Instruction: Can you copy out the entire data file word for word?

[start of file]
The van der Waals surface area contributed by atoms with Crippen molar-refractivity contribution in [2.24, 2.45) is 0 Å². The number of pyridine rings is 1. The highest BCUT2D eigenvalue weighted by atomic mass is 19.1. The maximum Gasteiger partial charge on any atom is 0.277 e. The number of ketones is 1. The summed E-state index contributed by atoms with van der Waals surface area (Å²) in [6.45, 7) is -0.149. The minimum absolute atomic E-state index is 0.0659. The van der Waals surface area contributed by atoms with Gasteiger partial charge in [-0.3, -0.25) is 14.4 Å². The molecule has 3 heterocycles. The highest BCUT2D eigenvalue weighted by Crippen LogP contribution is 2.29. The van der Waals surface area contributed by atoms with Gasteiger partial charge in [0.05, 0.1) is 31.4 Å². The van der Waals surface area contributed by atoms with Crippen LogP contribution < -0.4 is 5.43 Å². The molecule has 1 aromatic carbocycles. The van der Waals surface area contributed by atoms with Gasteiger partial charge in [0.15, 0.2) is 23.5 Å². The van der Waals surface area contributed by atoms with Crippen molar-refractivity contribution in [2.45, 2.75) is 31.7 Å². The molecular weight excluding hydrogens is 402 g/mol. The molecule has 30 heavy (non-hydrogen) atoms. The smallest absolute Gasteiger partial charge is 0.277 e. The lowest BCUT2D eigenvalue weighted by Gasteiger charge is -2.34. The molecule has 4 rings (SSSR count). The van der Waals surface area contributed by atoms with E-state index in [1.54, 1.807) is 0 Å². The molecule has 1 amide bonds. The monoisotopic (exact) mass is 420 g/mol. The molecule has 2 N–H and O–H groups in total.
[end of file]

The van der Waals surface area contributed by atoms with Crippen molar-refractivity contribution in [2.24, 2.45) is 0 Å². The number of pyridine rings is 1. The highest BCUT2D eigenvalue weighted by atomic mass is 19.1. The maximum Gasteiger partial charge on any atom is 0.277 e. The number of ketones is 1. The summed E-state index contributed by atoms with van der Waals surface area (Å²) in [6.45, 7) is -0.149. The minimum absolute atomic E-state index is 0.0659. The van der Waals surface area contributed by atoms with Gasteiger partial charge in [-0.3, -0.25) is 14.4 Å². The molecule has 3 heterocycles. The highest BCUT2D eigenvalue weighted by Crippen LogP contribution is 2.29. The van der Waals surface area contributed by atoms with Gasteiger partial charge in [0.05, 0.1) is 31.4 Å². The van der Waals surface area contributed by atoms with Crippen LogP contribution < -0.4 is 5.43 Å². The molecule has 1 aromatic carbocycles. The van der Waals surface area contributed by atoms with Gasteiger partial charge in [0.15, 0.2) is 23.5 Å². The van der Waals surface area contributed by atoms with Crippen molar-refractivity contribution in [2.45, 2.75) is 31.7 Å². The molecular weight excluding hydrogens is 402 g/mol. The molecule has 30 heavy (non-hydrogen) atoms. The smallest absolute Gasteiger partial charge is 0.277 e. The lowest BCUT2D eigenvalue weighted by Gasteiger charge is -2.34. The molecule has 4 rings (SSSR count). The van der Waals surface area contributed by atoms with E-state index in [1.54, 1.807) is 0 Å². The molecule has 1 amide bonds. The monoisotopic (exact) mass is 420 g/mol. The molecule has 2 N–H and O–H groups in total.